There are a lot of reasons why lake sturgeon have captured the public's imagination.
Sturgeon are by far the largest fish in the Great Lakes, with individuals exceeding 100 pounds. They are often thought of as living fossils, having evolved very little from a prehistoric family of fishes. They are unusual in appearance - elongated with a wedge-shaped head and four barbels in front of their rubbery under-slung lips. And they are rarely caught, except by a tiny coterie of anglers who actively pursue them.
Native to the Great Lakes, sturgeon are rarely seen in Michigan -- except in the northeastern Lower Peninsula in spring, where sturgeon enthusiasts flock to the Black River in spring to observe the leviathans during their spawning run.
Once widespread and numerous in the Great Lakes, sturgeon populations have been decimated by overfishing, poaching and dam construction that has cut them off from their upstream spawning habitat. But a small population of fish persists in the inland lakes of the Cheboygan River system, most notably, Black Lake. Here, sturgeon are the subject of intense study as fisheries managers hope to preserve and enhance the population.
Every spring, a crew of fisheries technicians, under the direction of Michigan State University professor Kim Scribner, captures sturgeon in large landing nets in the shallows of the Black River. The staff measures, weighs and tags the fish, collecting eggs and milt from the creatures to produce young in a stream-side hatchery to be released back into the system in the late summer, giving them a helping hand during those first few months of life when they are especially vulnerable.
"We have problems with natural recruitment," said Scribner, whose work is funded by grants from a variety of sources, including the Department of Natural Resources and Environment and the Great Lakes Fishery Trust. "Almost all of them are eaten on their way downstream."
The process begins with a team of fisheries technicians working on a stretch of Black River that includes seven distinct spawning areas. This year, four technicians and an MSU graduate student (studying a somewhat-related topic) worked on the project.
Greg Hill, from Oregon, Wisc., came equipped with a wet suit, mask and snorkel. Hill, carrying a large but handle-less landing net, dives into the upstream end of the deeper pools, swimming downstream looking for sturgeon. He either nets the fish or spooks them out of the holes and into the shallows, where the other technicians use landing nets to corral the fish.
When a fish is captured, it's examined for previous tags or scars that might indicate they were previously tagged. Tags are applied near the dorsal fin, (left of the fin on females, right of the fin on males). The technicians use different colored tags for the sexes and different colored tags for early in the run and late in the run. By noting the position and color of a tag, workers can immediately identify the sex and when the fish was tagged.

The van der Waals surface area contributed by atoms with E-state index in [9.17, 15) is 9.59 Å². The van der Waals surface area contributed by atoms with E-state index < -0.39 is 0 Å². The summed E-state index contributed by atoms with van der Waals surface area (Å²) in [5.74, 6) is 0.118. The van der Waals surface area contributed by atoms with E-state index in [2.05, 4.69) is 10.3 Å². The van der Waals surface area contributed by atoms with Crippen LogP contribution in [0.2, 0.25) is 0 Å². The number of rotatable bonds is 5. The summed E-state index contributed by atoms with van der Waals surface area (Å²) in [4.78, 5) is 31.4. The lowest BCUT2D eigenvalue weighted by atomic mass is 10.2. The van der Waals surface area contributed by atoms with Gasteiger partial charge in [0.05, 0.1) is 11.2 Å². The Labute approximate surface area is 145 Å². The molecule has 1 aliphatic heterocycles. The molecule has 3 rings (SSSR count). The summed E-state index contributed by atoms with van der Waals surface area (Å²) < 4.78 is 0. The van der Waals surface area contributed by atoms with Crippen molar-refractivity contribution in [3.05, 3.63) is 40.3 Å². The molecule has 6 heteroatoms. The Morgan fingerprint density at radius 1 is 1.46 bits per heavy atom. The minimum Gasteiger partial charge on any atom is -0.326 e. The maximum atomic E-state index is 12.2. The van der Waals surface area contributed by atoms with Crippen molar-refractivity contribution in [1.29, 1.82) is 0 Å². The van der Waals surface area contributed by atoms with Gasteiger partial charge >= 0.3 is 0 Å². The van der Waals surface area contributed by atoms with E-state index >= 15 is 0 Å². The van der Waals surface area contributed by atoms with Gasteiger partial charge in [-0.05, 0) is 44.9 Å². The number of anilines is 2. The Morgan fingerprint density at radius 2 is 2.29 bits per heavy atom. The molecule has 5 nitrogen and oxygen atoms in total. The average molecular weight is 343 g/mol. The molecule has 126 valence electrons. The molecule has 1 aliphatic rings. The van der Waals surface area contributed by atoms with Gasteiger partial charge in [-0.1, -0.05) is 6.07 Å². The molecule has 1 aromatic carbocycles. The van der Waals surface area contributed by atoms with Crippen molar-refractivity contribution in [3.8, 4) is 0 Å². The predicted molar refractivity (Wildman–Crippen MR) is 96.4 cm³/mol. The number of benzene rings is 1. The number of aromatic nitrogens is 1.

The technicians perform a quick physical examination - length, weight, circumference, sex - then check the females to see if they're ready to spawn. If females are ripe, technicians take eggs, collect milt from males and send the products to the hatchery where they'll be mixed for fertilization.
The fisheries workers also implant sturgeon with passive integrated transponder (PIT) tags. PIT tags give fisheries workers the opportunity to retrieve data from the fish by using a receiver that's waved over the PIT. By comparing the data from when the fish was tagged to when it was recaptured, fisheries staffers can determine growth rates and compare other biological data.
The hatchery -- which was quickly built in a partnership involving the DNRE, hydropower company Tower-Kleber Limited Partnership, and the non-profit Sturgeon for Tomorrow -- probably exceeded expectations for a brand new facility last year: It produced about 1,500 4- to 7-inch fish that were stocked into Black Lake and the Cheboygan River system in late summer.
"As far as I'm concerned, it was a success," said DNRE fisheries biologist Kyle Kruger. "Despite dealing with a new facility, the technicians and students did a great job. We had fish in the facility, and we had fish at the end to stock out to help in the rehabilitation of the Black Lake system and even allow a couple of tiny plants over at Burt and Mullet as well.
"At one point of time, we didn't even think we'd have water in the facility. Hopefully next year we'll be even more successful."
The goal is to produce 1,500 fish annually for stocking, Scribner said. But the efforts are producing other benefits as well.
"We've captured and recaptured hundreds of these individuals and we're able to genotype the adults and the offspring," Scribner explained. "We can collect larva and trace them back to individual male and female adults, trace them to specific spawning sites and dates, and correlate that data with current flow and temperature."
Because sturgeon do not reach sexual maturity until they are 15 to 25 years of age, "it'll be a long, long time before any of the larva return to spawn," Scribner said.
Sturgeon larvae hatch with no eyes and no mouth. They burrow into the substrate and spend two to three weeks absorbing their yolk sac and developing. When they emerge, they begin drifting downstream toward the lake. Very few make it.
Scribner said the hatchery-raised fish should survive at a far greater rate. He's also hopeful that by raising the fish right on the river - instead of shipping them to an off-site hatchery elsewhere - the fish will be better suited to survive in their home habitat.
Although the future of Black Lake's sturgeon population is far from secure, sturgeon enthusiasts are hopeful that the research being conducted on the Black River will give the population of mysterious leviathans an important boost going forward.